Is Halliburton a Buffett Stock?


As the world's third-richest person and most celebrated investor, Warren Buffett attracts a lot of attention. Thousands try to glean what they can from his thinking processes and track his investments.

We can't know for sure whether Buffett is about to buy Halliburton (NYS: HAL) -- he hasn't specifically mentioned anything about it to me -- but we can discover whether it's the sort of stock that might interest him. Answering that question could also reveal whether it's a stock that should interest us. In this series, we do just that.

Writing in his most recent 10-K, Buffett lays out the qualities he looks for in an investment. In addition to adequate size, proven management, and a reasonable valuation, he demands:

  1. Consistent earnings power.

  2. Good returns on equity with limited or no debt.

  3. Management in place.

  4. Simple, non-techno-mumbo-jumbo businesses.

Does Halliburton meet Buffett's standards?

1. Earnings power
Buffett is famous for betting on a sure thing. For that reason, he likes to see companies with demonstrated earnings stability.

Let's examine Halliburton's earnings and free cash flow history:


Source: S&P Capital IQ.

Halliburton's earnings and free cash flow have fluctuated quite a bit over the past five years with the strength of the economy.

2. Return on equity and debt
Return on equity is a great metric for measuring both management's effectiveness and the strength of a company's competitive advantage or disadvantage -- a classic Buffett consideration. When considering return on equity, it's important to make sure a company doesn't have an enormous debt burden, because that will skew your calculations and make the company look much more efficient than it is.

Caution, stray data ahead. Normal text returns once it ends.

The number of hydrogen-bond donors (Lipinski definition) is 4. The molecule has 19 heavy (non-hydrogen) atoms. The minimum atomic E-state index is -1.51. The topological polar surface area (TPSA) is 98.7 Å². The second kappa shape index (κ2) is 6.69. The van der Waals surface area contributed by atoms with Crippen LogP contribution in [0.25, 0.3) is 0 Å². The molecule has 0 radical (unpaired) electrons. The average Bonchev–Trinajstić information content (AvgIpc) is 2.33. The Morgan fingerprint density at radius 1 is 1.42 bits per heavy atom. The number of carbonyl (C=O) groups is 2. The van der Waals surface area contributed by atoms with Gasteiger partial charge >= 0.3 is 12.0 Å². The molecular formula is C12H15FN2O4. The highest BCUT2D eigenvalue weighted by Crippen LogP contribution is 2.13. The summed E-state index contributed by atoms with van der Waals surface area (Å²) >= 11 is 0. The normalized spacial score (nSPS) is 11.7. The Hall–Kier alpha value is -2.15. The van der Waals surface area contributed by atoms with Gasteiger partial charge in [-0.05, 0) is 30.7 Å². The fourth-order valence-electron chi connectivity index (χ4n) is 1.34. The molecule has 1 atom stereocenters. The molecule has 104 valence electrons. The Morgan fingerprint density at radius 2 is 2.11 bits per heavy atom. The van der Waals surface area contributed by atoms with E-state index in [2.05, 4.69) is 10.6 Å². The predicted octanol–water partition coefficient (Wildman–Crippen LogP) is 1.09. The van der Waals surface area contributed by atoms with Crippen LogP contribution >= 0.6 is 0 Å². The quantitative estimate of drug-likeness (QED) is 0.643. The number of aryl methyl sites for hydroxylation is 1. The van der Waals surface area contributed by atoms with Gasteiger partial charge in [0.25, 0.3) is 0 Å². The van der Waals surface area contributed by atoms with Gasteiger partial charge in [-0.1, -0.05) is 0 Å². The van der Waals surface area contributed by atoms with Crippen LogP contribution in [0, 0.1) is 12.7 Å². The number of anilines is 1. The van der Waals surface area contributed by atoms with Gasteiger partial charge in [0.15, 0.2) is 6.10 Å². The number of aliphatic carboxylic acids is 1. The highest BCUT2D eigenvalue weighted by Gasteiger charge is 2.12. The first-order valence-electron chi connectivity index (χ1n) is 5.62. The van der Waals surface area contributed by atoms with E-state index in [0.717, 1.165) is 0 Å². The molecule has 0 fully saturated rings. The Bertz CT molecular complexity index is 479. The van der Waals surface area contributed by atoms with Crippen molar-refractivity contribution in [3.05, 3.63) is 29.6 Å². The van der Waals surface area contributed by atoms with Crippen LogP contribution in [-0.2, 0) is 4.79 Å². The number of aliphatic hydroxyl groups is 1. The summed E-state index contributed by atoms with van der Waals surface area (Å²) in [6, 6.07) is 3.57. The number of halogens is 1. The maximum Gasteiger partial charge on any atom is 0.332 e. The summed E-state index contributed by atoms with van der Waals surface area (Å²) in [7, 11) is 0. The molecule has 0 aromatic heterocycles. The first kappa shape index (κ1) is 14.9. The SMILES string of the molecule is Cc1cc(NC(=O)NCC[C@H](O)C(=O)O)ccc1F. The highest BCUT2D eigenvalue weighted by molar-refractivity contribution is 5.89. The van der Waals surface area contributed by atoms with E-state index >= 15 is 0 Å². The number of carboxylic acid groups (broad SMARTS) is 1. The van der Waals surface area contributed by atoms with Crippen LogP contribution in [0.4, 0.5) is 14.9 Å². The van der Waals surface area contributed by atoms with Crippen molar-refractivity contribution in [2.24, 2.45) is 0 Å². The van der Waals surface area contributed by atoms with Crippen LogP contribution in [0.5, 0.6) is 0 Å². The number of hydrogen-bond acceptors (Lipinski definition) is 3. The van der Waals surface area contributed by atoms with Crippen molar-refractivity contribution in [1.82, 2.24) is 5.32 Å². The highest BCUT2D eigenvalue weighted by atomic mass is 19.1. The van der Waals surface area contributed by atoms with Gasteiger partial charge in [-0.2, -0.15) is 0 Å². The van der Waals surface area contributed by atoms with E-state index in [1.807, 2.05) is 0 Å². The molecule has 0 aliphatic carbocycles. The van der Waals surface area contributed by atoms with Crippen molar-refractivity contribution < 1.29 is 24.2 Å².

Halliburton generates a fairly high return on equity -- 25% last year and 27% on average of the past five years. It carries a modest debt-to-equity ratio of 31%.

3. Management
CEO David Lesar has been at the job since 2000. Before that, he held various other positions at Halliburton for a number of years.

4. Business
Hydraulic fracking has changed the oil and gas services industry considerably, but it still isn't particularly susceptible to technological disruption.

The Foolish conclusion
So is Halliburton a Buffett stock? Possibly. While its earnings fluctuated somewhat with the economy, the company exhibits several of the other quintessential characteristics of a Buffett investment: high returns on equity with limited debt, tenured management, and a straightforward industry. To stay up to speed on Halliburton's progress, simply add it to your stock watchlist. If you don't have one yet, you can create a watchlist of your favorite stocks.

At the time thisarticle was published Ilan Moscovitzdoesn't own shares of any stock mentioned.Try any of our Foolish newsletter servicesfree for 30 days. We Fools don't all hold the same opinions, but we all believe thatconsidering a diverse range of insightsmakes us better investors. The Motley Fool has adisclosure policy.

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